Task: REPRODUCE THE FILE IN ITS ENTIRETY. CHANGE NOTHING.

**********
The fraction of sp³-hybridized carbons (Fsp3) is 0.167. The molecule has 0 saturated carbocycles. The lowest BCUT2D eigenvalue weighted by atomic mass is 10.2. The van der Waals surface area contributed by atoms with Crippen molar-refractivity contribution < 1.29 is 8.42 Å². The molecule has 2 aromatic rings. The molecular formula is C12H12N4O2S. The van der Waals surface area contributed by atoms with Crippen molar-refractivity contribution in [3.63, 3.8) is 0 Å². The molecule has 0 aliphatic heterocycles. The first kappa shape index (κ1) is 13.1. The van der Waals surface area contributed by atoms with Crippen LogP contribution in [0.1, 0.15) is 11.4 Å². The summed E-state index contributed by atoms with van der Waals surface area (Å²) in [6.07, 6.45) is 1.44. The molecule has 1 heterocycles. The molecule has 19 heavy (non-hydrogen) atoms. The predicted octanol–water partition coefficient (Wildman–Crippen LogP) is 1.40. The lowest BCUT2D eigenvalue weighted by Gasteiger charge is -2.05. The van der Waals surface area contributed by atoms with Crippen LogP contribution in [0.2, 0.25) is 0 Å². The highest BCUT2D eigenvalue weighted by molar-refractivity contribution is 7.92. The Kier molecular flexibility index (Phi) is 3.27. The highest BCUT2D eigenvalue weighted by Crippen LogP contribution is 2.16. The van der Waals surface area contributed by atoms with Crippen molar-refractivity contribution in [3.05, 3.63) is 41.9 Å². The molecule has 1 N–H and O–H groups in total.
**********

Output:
The fraction of sp³-hybridized carbons (Fsp3) is 0.167. The molecule has 0 saturated carbocycles. The lowest BCUT2D eigenvalue weighted by atomic mass is 10.2. The van der Waals surface area contributed by atoms with Crippen molar-refractivity contribution < 1.29 is 8.42 Å². The molecule has 2 aromatic rings. The molecular formula is C12H12N4O2S. The van der Waals surface area contributed by atoms with Crippen molar-refractivity contribution in [3.63, 3.8) is 0 Å². The molecule has 0 aliphatic heterocycles. The first kappa shape index (κ1) is 13.1. The van der Waals surface area contributed by atoms with Crippen LogP contribution in [0.1, 0.15) is 11.4 Å². The summed E-state index contributed by atoms with van der Waals surface area (Å²) in [6.07, 6.45) is 1.44. The molecule has 1 heterocycles. The molecule has 19 heavy (non-hydrogen) atoms. The predicted octanol–water partition coefficient (Wildman–Crippen LogP) is 1.40. The lowest BCUT2D eigenvalue weighted by Gasteiger charge is -2.05. The van der Waals surface area contributed by atoms with Crippen LogP contribution in [0.2, 0.25) is 0 Å². The highest BCUT2D eigenvalue weighted by molar-refractivity contribution is 7.92. The Kier molecular flexibility index (Phi) is 3.27. The highest BCUT2D eigenvalue weighted by Crippen LogP contribution is 2.16. The van der Waals surface area contributed by atoms with Crippen molar-refractivity contribution in [3.05, 3.63) is 41.9 Å². The molecule has 1 N–H and O–H groups in total.